Advanced Practice Nurses (APNs) are BSN-prepared RNs whom have obtained additional education and training, typically a Master of Science Nursing (MSN) in a specialty area of Nursing practice such as Gerontology (specialized care for the elderly), Family Nurse Practitioner (FNP), Acute Care Nurse Practitioner (ACNP), Pediatric Nurse Practitioner (PNP), Certified Registered Nurse Anesthetist (CRNA), etc. Frequently, following earning their MSNs, APNs have also obtained National Certification in their area of specialty, and many have prescriptive authority, depending upon the laws of the state in which they practice. Because they have more education, more experience, and more responsibility, they are also paid more. APNs may also continue education and training to the doctoral and post-doctoral levels.
In some states, APNs are allowed independent practice, and are not required by law to be supervised by a physician. Other states have laws that limit practice of APNs – even though they may be Board Certified – and require physicians to collaborate with them, or in some cases, to oversee their work. Alaska, Arizona, Colorado, Hawaii, Idaho, Iowa, Maine, Montana, New Mexico, Nevada, New Hampshire, North Dakota, Rhode Island, Oregon, Vermont, Washington, Wyoming, and the District of Columbia all allow APNs to practice independently. Alabama is one such state which does not allow Board Certified Advanced Practice Nurses independent practice. According to the American Association of Colleges of Nursing, “in at least 45 states, advanced practice nurses can prescribe medications, while 16 states have granted APNs authority to practice independently without physician collaboration or supervision.”
There’s an entirely different can of worms when comparing the practice of APNs and physicians. One of the ways they differ, are that Read the rest of this entry »
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Posted by Warm Southern Breeze on Friday, December 19, 2014
McD’s began rationing French Fries Wednesday morning, December 17, at it’s 3100 Japanese locations as an emergency airlift of 1,000 tons of spuds and an extra shipment by sea from the U.S. East Coast set sail.
Industrial Food Manufacturer McDonald’s continues to spread diet-related disease internationally.
The highly processed frozen spuds are deep-fryer ready, and a leading U.S. export. Folks in the Land of The Rising Sun love their French Fried spuds, and eat more than 300k tons of the imported American tuber annually, according to USDA figures. Of particular note, most of Japan’s locally grown potatoes are eaten fresh.
McD’s continually denies any responsibility, role or contribution to increased obesity, either in America, or abroad where they conduct business. But increased rates of Japanese obesity, diabetes, and metabolic syndrome, suggest not conspiracy, but wanton disregard for, if not flagrant violation of, Japan’s Ministry of Health 2008 ‘Metabo Law’ that requires men to maintain a waist line less than 33.5 inches and women less than 35.4 inches.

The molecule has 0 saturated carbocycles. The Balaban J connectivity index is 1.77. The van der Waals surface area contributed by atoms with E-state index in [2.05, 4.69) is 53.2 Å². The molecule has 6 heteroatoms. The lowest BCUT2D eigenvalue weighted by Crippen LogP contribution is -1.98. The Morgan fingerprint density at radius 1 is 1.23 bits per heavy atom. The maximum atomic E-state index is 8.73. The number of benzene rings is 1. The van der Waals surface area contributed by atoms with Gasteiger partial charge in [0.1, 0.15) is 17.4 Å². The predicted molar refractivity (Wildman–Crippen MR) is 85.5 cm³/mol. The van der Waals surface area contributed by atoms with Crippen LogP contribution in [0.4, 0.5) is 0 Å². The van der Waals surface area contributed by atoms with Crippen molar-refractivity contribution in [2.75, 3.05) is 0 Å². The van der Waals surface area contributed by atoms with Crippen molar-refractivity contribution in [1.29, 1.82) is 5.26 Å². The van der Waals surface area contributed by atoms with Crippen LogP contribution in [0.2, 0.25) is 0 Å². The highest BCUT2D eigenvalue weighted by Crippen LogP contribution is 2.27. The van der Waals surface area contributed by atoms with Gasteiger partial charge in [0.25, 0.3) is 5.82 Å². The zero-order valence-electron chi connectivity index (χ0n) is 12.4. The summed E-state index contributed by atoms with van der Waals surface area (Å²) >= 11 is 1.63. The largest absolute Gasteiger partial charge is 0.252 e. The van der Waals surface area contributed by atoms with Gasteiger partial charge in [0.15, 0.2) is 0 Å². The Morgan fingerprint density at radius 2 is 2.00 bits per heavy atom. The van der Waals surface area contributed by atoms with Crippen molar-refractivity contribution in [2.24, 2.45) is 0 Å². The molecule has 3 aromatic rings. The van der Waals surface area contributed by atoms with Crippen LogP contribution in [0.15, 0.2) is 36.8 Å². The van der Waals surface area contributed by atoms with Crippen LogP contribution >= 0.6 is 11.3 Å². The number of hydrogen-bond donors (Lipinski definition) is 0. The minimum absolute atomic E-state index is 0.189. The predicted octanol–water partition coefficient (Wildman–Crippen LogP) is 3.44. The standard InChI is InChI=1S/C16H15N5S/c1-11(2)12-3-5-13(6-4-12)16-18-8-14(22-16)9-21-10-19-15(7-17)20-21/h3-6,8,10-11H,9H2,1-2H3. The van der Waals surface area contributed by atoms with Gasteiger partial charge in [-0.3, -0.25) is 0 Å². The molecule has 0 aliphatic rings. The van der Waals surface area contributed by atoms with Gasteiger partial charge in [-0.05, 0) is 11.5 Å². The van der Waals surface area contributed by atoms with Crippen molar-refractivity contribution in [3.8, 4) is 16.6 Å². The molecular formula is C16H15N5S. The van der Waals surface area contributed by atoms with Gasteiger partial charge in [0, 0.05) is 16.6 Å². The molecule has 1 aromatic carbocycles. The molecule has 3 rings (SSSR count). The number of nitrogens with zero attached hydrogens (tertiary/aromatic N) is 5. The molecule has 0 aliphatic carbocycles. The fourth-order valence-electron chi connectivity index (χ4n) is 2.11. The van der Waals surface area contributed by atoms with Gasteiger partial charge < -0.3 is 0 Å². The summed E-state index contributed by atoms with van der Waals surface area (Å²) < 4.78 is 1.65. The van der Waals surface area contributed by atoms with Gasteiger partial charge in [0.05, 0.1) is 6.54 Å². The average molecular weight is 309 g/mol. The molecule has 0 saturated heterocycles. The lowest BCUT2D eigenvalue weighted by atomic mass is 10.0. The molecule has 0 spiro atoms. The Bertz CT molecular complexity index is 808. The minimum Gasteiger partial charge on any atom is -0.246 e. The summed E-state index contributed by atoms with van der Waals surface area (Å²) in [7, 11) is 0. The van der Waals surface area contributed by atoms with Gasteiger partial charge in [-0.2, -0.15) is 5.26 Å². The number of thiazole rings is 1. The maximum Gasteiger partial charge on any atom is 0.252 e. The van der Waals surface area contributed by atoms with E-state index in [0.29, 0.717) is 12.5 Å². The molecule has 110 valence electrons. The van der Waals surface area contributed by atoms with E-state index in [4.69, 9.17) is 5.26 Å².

A McDonald’s in Japan
The American Fast Food Industry was introduced to Japan in the 1970’s, and since then, consumption of rice in the daily Japanese diet has decreased and been replaced by bread, meat, dairy products, hamburgers, French fries, milkshakes and doughnuts.
Similarly to America, one of the time-honored Family Values of enjoying freshly prepared food at home has declined, and consumption of Industrially Prepared Food, and use of video games has risen.
Even though the Japanese diet still includes much more fish having omega-3 fatty acids, the adoption of a more ‘Western Diet’ is causing health problems. O3FAs are thought to protect against heart disease, and on average, the Japanese eat much less food high in saturated fat than Americans.
The Japanese government has quickly acknowledged the damaging health effects of Industrialized Food Production, which is known as the Standard American Diet, and has moved to disincentivize their citizens from becoming obese like Americans.
Japanese people have historically enjoyed a high life expectancy, very nearly 80 years, although in recent years, their increase in longevity has slowed to 1.2%. The Japanese health care system provides Universal Coverage primarily through local government or employer insurance, and the system is foreseeing dire financial trouble because chronic diseases like diabetes, cardiovascular disease, obesity, high blood pressure, high glucose levels and cholesterol will significantly burden the system.
As the Japanese population ages and their health begins to deteriorate, the workforce will not be large enough to cover those health costs. The government sees an opportunity to cut costs by lowering rising obesity.
Posted in - Business... None of yours, - Do you feel like we do, Dr. Who?, - Read 'em and weep: The Daily News | Tagged: agriculture, America, business, Cholesterol, commerce, costs, diabetes, export, Family Values, farm, fast food, fat, Golden Arches, grease, health, health insurance, healthcare, heart, Heart disease, import, industrial food, insurance, international, Japan, McD's, McDonald's, Micky D's, obesity, phast phood, potatoes, spuds, Standard American Diet, trade, United States, Universal Coverage, USA, USDA | 1 Comment »